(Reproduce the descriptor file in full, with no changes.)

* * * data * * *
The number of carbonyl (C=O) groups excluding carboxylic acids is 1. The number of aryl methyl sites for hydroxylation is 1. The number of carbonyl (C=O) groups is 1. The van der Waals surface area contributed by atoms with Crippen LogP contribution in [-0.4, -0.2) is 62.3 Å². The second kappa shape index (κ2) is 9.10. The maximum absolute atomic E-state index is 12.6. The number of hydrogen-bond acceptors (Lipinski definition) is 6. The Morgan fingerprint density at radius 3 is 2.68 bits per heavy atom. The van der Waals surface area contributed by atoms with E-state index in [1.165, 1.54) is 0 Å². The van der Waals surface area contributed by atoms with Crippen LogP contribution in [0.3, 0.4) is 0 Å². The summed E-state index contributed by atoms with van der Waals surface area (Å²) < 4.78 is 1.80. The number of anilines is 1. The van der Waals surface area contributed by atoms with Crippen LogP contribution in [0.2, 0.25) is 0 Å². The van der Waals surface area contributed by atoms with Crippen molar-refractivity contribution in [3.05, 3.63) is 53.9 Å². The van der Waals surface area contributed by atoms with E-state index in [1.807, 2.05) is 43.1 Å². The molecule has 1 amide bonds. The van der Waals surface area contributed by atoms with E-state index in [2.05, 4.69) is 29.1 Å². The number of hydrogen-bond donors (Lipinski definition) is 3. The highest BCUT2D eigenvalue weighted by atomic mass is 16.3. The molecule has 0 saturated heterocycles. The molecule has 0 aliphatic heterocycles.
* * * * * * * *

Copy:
The number of carbonyl (C=O) groups excluding carboxylic acids is 1. The number of aryl methyl sites for hydroxylation is 1. The number of carbonyl (C=O) groups is 1. The van der Waals surface area contributed by atoms with Crippen LogP contribution in [-0.4, -0.2) is 62.3 Å². The second kappa shape index (κ2) is 9.10. The maximum absolute atomic E-state index is 12.6. The number of hydrogen-bond acceptors (Lipinski definition) is 6. The Morgan fingerprint density at radius 3 is 2.68 bits per heavy atom. The van der Waals surface area contributed by atoms with E-state index in [1.165, 1.54) is 0 Å². The van der Waals surface area contributed by atoms with Crippen LogP contribution in [0.3, 0.4) is 0 Å². The summed E-state index contributed by atoms with van der Waals surface area (Å²) < 4.78 is 1.80. The number of anilines is 1. The van der Waals surface area contributed by atoms with Crippen LogP contribution in [0.2, 0.25) is 0 Å². The van der Waals surface area contributed by atoms with Crippen molar-refractivity contribution in [3.05, 3.63) is 53.9 Å². The van der Waals surface area contributed by atoms with E-state index in [1.807, 2.05) is 43.1 Å². The molecule has 1 amide bonds. The van der Waals surface area contributed by atoms with E-state index in [2.05, 4.69) is 29.1 Å². The number of hydrogen-bond donors (Lipinski definition) is 3. The highest BCUT2D eigenvalue weighted by atomic mass is 16.3. The molecule has 0 saturated heterocycles. The molecule has 0 aliphatic heterocycles.